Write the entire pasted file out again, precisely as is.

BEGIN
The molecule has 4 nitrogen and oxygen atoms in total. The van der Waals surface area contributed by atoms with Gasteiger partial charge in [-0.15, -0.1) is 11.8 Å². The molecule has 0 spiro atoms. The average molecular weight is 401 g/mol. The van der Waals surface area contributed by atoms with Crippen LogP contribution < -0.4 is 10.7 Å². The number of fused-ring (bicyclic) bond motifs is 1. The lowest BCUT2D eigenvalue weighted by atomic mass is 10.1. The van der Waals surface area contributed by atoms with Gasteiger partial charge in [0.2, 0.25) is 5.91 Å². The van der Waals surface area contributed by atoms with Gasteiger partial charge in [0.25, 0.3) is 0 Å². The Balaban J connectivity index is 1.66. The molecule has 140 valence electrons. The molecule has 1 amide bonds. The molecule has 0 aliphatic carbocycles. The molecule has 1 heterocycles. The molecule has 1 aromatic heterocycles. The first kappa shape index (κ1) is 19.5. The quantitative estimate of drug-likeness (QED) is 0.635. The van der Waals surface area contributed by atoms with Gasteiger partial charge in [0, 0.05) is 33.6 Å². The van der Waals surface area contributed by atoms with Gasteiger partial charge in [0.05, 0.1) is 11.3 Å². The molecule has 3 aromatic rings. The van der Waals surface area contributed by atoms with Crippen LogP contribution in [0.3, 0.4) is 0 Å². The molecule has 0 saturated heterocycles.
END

The molecule has 4 nitrogen and oxygen atoms in total. The van der Waals surface area contributed by atoms with Gasteiger partial charge in [-0.15, -0.1) is 11.8 Å². The molecule has 0 spiro atoms. The average molecular weight is 401 g/mol. The van der Waals surface area contributed by atoms with Crippen LogP contribution < -0.4 is 10.7 Å². The number of fused-ring (bicyclic) bond motifs is 1. The lowest BCUT2D eigenvalue weighted by atomic mass is 10.1. The van der Waals surface area contributed by atoms with Gasteiger partial charge in [0.2, 0.25) is 5.91 Å². The van der Waals surface area contributed by atoms with Gasteiger partial charge in [0.25, 0.3) is 0 Å². The Balaban J connectivity index is 1.66. The molecule has 140 valence electrons. The molecule has 1 amide bonds. The molecule has 0 aliphatic carbocycles. The molecule has 1 heterocycles. The molecule has 1 aromatic heterocycles. The first kappa shape index (κ1) is 19.5. The quantitative estimate of drug-likeness (QED) is 0.635. The van der Waals surface area contributed by atoms with Gasteiger partial charge in [0, 0.05) is 33.6 Å². The van der Waals surface area contributed by atoms with Gasteiger partial charge in [0.05, 0.1) is 11.3 Å². The molecule has 3 aromatic rings. The van der Waals surface area contributed by atoms with Crippen LogP contribution in [0.3, 0.4) is 0 Å². The molecule has 0 saturated heterocycles.